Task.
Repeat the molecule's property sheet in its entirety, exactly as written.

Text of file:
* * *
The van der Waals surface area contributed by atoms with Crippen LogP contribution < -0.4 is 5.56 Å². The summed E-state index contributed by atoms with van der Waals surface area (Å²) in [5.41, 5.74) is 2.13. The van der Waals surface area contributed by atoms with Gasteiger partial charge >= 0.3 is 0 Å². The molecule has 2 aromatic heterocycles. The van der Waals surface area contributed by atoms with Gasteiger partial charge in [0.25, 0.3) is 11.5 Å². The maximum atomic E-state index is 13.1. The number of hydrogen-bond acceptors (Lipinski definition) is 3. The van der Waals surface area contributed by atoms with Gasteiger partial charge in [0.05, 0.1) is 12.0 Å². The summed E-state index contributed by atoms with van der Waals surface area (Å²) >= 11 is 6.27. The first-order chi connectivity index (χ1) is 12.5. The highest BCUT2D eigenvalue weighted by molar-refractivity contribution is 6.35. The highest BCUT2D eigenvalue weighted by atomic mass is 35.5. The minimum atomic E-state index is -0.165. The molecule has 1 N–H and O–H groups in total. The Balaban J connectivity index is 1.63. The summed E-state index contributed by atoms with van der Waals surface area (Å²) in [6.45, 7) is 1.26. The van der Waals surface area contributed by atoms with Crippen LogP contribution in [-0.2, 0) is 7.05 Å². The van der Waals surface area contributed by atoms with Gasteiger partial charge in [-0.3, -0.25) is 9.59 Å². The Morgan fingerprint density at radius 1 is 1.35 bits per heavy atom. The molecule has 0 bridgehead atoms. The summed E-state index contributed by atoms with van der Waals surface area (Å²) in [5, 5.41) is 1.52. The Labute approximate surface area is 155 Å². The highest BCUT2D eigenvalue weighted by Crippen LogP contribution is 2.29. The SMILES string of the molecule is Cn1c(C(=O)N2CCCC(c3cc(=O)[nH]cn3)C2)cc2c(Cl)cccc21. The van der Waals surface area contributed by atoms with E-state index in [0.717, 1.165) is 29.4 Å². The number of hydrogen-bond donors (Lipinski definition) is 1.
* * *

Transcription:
The van der Waals surface area contributed by atoms with Crippen LogP contribution < -0.4 is 5.56 Å². The summed E-state index contributed by atoms with van der Waals surface area (Å²) in [5.41, 5.74) is 2.13. The van der Waals surface area contributed by atoms with Gasteiger partial charge >= 0.3 is 0 Å². The molecule has 2 aromatic heterocycles. The van der Waals surface area contributed by atoms with Gasteiger partial charge in [0.25, 0.3) is 11.5 Å². The maximum atomic E-state index is 13.1. The number of hydrogen-bond acceptors (Lipinski definition) is 3. The van der Waals surface area contributed by atoms with Gasteiger partial charge in [0.05, 0.1) is 12.0 Å². The summed E-state index contributed by atoms with van der Waals surface area (Å²) >= 11 is 6.27. The first-order chi connectivity index (χ1) is 12.5. The highest BCUT2D eigenvalue weighted by molar-refractivity contribution is 6.35. The highest BCUT2D eigenvalue weighted by atomic mass is 35.5. The minimum atomic E-state index is -0.165. The molecule has 1 N–H and O–H groups in total. The Balaban J connectivity index is 1.63. The summed E-state index contributed by atoms with van der Waals surface area (Å²) in [6.45, 7) is 1.26. The van der Waals surface area contributed by atoms with Crippen LogP contribution in [-0.2, 0) is 7.05 Å². The van der Waals surface area contributed by atoms with Gasteiger partial charge in [-0.3, -0.25) is 9.59 Å². The Morgan fingerprint density at radius 1 is 1.35 bits per heavy atom. The molecule has 0 bridgehead atoms. The summed E-state index contributed by atoms with van der Waals surface area (Å²) in [5, 5.41) is 1.52. The Labute approximate surface area is 155 Å². The highest BCUT2D eigenvalue weighted by Crippen LogP contribution is 2.29. The SMILES string of the molecule is Cn1c(C(=O)N2CCCC(c3cc(=O)[nH]cn3)C2)cc2c(Cl)cccc21. The van der Waals surface area contributed by atoms with E-state index in [0.717, 1.165) is 29.4 Å². The number of hydrogen-bond donors (Lipinski definition) is 1.